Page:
Food Industry Innovations
Every day, manufacturers and researchers are working on ways to make food and eating more interesting and profitable. Here are some of the recent and most intriguing inventions.
BioLume® is trying to use natural bioluminescence to make your food glow, just like a firefly, squid, or jellyfish. These are the sources of bioluminescence researchers are using. Bioluminescence is “cold” light produced by a chemical reaction within a living organism. Anyone who eats fish also consumes trace amounts of bioluminescence. So far, glowing whipped cream, bubble gum, lollipops, and beverages have panned out, but if BioLume has its way, these glowing foods and drinks will become common.
According to the company’s Web site, “The food, beverage and cosmetic applications will be regulated as a food additive by the U.S. Food & Drug Administration (FDA) Center for Food Safety and Applied Nutrition (CFSAN), and thus require no human testing for safety or efficacy. BioLume will have to conduct toxicity testing in several relevant animal models at several “doses” to support a pre-market approval (PMA) petition.”
Programmable food will allow you to make your food work for you. Researchers say that they are well on their way to inventing foods that can adjust to individual tastes, allergies, and nutritional needs. For instance, Kraft Foods is already designing a drink that you could buy in a colorless, flavorless state and then determine its nutrients, color, and flavor once you bring it home. Basically, these foods will contain many different flavors, colors, and nutrients, each encapsulated until the consumer decides which ones to release to their liking.
Some researchers are trying to invent packaging to slow food spoilage, and many of these applications include metal. However, some people are concerned that metal could contaminate the food itself, possibly making it dangerous. Self-cleaning and antibacterial cutting boards also are under consideration.
Just the good stuff
Researchers also are studying nanotechnology to try to create foods that will allow you to absorb only the healthiest components of foods, while allowing you to excrete the less healthy parts.
Healthier fried food
As disgusting as it might sound, batter for fried foods might soon come from discarded fish parts in an effort to make these foods healthier. The muscle from certain fish parts lock in taste and moisture, while preventing the absorption of fat from the oil used for frying. Researchers state that the finished product has 25%-75% less fat. Plus, the added protein cuts down the total carbohydrate content by 15%. To date, tests are complete on the batter used on fish filets, chicken, and potato chips. This process has received approval from the FDA.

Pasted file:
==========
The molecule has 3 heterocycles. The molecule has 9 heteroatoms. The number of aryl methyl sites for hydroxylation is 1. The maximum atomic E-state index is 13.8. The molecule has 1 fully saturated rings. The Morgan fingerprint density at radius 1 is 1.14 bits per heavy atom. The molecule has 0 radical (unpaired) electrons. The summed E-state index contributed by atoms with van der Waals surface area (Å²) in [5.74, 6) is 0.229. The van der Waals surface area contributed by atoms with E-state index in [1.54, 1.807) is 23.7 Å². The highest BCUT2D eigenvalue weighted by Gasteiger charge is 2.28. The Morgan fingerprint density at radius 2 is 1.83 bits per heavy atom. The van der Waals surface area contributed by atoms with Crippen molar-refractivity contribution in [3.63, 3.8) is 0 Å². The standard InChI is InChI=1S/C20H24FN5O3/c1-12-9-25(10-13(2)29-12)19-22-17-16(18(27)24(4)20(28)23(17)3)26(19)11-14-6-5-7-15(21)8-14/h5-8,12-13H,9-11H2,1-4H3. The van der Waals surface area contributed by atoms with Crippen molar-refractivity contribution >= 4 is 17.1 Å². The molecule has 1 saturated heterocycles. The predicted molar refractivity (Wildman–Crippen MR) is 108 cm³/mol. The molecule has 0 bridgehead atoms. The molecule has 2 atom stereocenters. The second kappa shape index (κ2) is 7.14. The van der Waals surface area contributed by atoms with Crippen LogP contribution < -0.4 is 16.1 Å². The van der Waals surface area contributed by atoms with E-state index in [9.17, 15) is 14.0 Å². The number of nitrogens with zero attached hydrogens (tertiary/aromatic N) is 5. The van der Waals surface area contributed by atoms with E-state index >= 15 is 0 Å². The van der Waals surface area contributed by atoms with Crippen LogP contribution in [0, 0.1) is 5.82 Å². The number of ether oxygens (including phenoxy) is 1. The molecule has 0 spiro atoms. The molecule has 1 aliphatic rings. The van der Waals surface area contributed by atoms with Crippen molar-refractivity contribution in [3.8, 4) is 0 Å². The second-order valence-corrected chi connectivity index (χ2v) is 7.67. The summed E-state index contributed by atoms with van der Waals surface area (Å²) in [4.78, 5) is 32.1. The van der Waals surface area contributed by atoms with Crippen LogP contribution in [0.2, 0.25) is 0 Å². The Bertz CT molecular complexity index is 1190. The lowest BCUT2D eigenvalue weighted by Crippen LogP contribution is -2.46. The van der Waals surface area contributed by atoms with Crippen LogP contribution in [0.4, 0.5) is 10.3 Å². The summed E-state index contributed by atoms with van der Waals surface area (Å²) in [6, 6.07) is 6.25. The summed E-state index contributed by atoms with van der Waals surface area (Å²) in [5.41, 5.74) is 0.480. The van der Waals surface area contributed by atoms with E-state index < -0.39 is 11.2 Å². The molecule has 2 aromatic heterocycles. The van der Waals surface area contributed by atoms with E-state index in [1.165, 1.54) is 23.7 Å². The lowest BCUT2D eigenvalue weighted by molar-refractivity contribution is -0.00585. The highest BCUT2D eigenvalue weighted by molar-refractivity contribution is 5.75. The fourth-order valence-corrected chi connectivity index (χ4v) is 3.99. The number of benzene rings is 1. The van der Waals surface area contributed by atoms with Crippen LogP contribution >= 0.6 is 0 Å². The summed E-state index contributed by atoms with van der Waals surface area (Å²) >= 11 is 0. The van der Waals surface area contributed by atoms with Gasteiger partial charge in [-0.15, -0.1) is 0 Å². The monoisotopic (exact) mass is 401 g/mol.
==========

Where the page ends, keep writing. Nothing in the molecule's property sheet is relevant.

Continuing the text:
No more icy ice cream
A tasteless protein, gelatin hydrosylate, prevents ice crystals from forming when added to frozen desserts, such as ice cream. Called the “edible antifreeze,” this protein could dramatically increase the shelf life of ice cream, and make it creamier and more enjoyable for consumers. The product does not require FDA approval.
A company already has created a prototype of a chewing gum that tricks the mouth and brain of consumers into believing that they are actually eating chocolate.
Cholesterol blocking oil
A company from Israel has created Canola Activa Oil, a rapeseed cooking oil that actually prevents cholesterol from entering the bloodstream.
Lower sugar without artificial sweeteners
Slim Shake Chocolate is a powdered drink that uses nanotechnology to cluster the cocoa cells, reducing the need for sugar to sweeten the beverage.
References and recommended readings
Biolume. Natural glowing chemistry for broad consumer & medical applications. Available at: http://www.biolume.net/index.htm. Accessed February 5, 2010.
Renton A. Welcome to the world of nano foods. Available at: http://observer.guardian.co.uk/foodmonthly/futureoffood/story/0,,1971266,00.html#article_continue. Accessed February 5, 2010.
ScienceDaily. Could nanotechnology make an average donut into health food? Available at: http://www.sciencedaily.com/releases/2009/02/090214162746.htm. Accessed February 5, 2010.
ScienceDaily. Edible antifreeze saves ice cream: food chemists use ‘edible antifreeze’ to make smoother ice cream. Available at: http://www.sciencedaily.com/videos/2008/0702-edible_antifreeze_saves_ice_cream.htm. Accessed February 5, 2010.
ScienceDaily. Low-fat fried food? Food chemist develops protein-based batter for healthier frying. Available at: http://www.sciencedaily.com/videos/2006/0111-lowfat_fried_food.htm. Accessed February 5, 2010.
Review Date 3/10